Today in history
In 1924: For every baby born in Holland there are at least three “pacifiers” sold. Three members of the Thursday morning class of the part-time school, Johanna De Witt, Wilhelmina De Witt, and Evelyn Evenhuis, have been making an investigation, and that is the gist of their report to their teacher, Miss Christine Cappon, who is in charge of the class. The class of some 26 girls who attend school eight hours a week has been studying the subject of the care of babies and the three girls made a city survey of the “pacifier” question.
On this day
In 1587, Mary, Queen of Scots was beheaded at Fotheringhay Castle in England after she was implicated in a plot to murder her cousin, Queen Elizabeth I.
In 1862, the Civil War Battle of Roanoke Island, North Carolina, ended in victory for Union forces led by Gen. Ambrose E. Burnside.
In 1910, the Boy Scouts of America was incorporated.
In 1922, President Warren G. Harding had a radio installed in the White House.
In 1952, Queen Elizabeth II proclaimed her accession to the British throne following the death of her father, King George VI.
In 1968, three college students were killed in a confrontation between demonstrators and highway patrolmen at South Carolina State University in Orangeburg in the wake of protests over a whites-only bowling alley. The science-fiction film “Planet of the Apes,” starring Charlton Heston, had its world premiere in New York (it went into general release the following April.)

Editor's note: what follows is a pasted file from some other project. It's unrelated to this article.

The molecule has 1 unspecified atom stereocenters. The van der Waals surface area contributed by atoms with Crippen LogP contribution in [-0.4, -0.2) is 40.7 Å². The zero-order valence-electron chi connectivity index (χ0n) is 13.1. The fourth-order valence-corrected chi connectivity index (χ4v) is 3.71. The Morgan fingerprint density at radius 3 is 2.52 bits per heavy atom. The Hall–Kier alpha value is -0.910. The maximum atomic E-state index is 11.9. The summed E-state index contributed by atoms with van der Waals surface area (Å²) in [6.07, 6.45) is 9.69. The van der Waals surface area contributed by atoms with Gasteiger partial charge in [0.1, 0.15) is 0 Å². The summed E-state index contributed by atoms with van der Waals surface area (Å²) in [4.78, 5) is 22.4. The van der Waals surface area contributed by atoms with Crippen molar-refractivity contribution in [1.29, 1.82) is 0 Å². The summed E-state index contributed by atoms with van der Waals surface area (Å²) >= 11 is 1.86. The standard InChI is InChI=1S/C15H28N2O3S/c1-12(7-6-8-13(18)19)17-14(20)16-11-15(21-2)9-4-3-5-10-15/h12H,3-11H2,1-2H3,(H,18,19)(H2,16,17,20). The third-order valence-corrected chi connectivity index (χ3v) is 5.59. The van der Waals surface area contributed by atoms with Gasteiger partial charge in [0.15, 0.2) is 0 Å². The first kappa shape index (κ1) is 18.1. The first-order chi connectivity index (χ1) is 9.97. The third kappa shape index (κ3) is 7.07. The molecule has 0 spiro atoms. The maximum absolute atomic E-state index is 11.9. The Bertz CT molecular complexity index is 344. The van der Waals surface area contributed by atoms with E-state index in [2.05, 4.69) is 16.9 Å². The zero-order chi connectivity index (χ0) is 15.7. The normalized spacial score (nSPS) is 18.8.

In 1971, NASDAQ, the world’s first electronic stock exchange, held its first trading day.
In 1973, Senate leaders named seven members of a select committee to investigate the Watergate scandal, including its chairman, Sen. Sam J. Ervin, D-N.C.
In 1976, Martin Scorsese’s violent urban drama “Taxi Driver,” starring Robert De Niro, was released by Columbia Pictures.
In 1989, 144 people were killed when an American-chartered Boeing 707 filled with Italian tourists slammed into a fog-covered mountain in the Azores.
In 1992, the XVI Olympic Winter Games opened in Albertville, France.
In 1993, General Motors sued NBC, alleging that “Dateline NBC” had rigged two car-truck crashes to show that 1973-to-87 GM pickups were prone to fires in side impact crashes. (NBC settled the lawsuit the following day and apologized for its “unscientific demonstration.”)
In 2010, Michael Jackson’s personal physician, Dr. Conrad Murray, pleaded not guilty to involuntary manslaughter in the death of the pop superstar in Los Angeles Superior Court. (Murray was convicted in 2011 and served two years in jail.)
In 2019, A fire swept through the sleeping quarters of an academy for a Brazilian professional soccer club, killing 10 teenage players.
Bethany Hamilton is 30.
Ted Koppel is 80.
Nick Nolte is 79.
John Grisham is 65.